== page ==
After years of meteoric growth, Facebook will be filing for its initial public offering today. The social network is expected to raise $5 billion, which would value the company at between $75 billion and $100 billion. It’s been one of the most widely anticipated IPOs since Google went public in 2004.
The offering is expected to be a bonanza for investors, though the Facebook itself does not need the IPO for access to capital. “They have absolutely no problems attracting financing when they need it,” said Yael Hochberg, an assistant professor of finance who studies venture capital. “Markets like SecondMarket provide liquidity for divesting of shares, and no company truly relishes the burden of public company reporting requirements and short term pressures from investors interested only in where the stock price went last quarter. For focus on long-term business, they are likely to have been better off remaining private.”
Facebook’s offering was likely prompted because it has more than 500 investors, a threshold which triggers an SEC requirement to disclose its financial statements. Disclosure without a public offering does not offer much benefit for a company, so many go public around that same time.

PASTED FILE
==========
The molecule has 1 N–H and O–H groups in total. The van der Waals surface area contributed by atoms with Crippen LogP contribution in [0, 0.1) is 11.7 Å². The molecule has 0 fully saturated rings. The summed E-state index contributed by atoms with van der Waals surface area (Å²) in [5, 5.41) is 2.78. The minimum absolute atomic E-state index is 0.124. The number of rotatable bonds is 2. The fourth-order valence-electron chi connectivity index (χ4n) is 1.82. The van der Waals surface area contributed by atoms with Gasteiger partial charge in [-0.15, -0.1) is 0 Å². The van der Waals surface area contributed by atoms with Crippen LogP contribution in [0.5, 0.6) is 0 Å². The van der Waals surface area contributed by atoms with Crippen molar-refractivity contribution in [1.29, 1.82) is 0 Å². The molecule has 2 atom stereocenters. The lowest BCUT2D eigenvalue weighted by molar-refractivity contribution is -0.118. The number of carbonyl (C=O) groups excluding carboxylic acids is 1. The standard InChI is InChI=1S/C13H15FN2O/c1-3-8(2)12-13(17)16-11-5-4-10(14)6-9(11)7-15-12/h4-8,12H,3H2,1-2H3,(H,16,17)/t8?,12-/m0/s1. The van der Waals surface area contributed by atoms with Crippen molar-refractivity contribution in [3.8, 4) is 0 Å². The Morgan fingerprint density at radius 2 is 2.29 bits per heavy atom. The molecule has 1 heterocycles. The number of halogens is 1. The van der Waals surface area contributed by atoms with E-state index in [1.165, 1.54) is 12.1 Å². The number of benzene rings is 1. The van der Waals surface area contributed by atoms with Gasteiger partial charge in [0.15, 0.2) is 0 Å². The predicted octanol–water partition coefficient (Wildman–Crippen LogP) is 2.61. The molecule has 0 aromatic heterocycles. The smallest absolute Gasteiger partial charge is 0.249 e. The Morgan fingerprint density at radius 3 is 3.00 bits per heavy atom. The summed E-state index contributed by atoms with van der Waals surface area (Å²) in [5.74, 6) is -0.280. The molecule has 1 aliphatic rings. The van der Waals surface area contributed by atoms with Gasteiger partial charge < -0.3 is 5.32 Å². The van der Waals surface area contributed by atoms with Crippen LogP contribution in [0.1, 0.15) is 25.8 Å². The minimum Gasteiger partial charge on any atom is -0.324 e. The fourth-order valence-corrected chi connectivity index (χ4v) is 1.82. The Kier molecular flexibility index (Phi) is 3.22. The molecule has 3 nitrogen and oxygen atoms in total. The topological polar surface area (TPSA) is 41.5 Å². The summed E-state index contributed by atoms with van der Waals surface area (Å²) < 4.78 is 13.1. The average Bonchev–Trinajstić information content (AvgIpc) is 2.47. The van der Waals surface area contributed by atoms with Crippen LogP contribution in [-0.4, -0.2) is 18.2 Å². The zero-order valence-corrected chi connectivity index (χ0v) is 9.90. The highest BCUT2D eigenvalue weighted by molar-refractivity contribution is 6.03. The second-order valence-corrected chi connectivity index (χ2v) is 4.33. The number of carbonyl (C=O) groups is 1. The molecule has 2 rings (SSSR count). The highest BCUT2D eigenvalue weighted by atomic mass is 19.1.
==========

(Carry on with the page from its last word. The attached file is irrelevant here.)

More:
With the books finally open, we’ll have a better idea of exactly how much money Facebook makes. But by all estimates, the firm has nothing to worry about. Ad revenues for 2011 were estimated at $3.8 billion, Hochberg said, a more than five-fold increase over the previous two years. “Growth in Facebook users seems to be slowing, but growth in monetization of user activity appears to be increasing,” she added.
Perhaps the biggest question on people’s minds is Facebook’s eventual valuation. “Is it worth $100 billion?” Hochberg asked. “We’ll have to see the numbers in the filing to get a better idea.” But she is bullish on the Facebook’s outlook. “I think that looking forward, Facebook will continue to grow revenues through advertising—which seems to be very effective when embedded in a social network as Facebook has done—but also through many other channels,” she said. “To me, the key issue here is recognizing that for many people, especially younger users, Facebook is the Internet.”
Photo by Andrew Feinberg.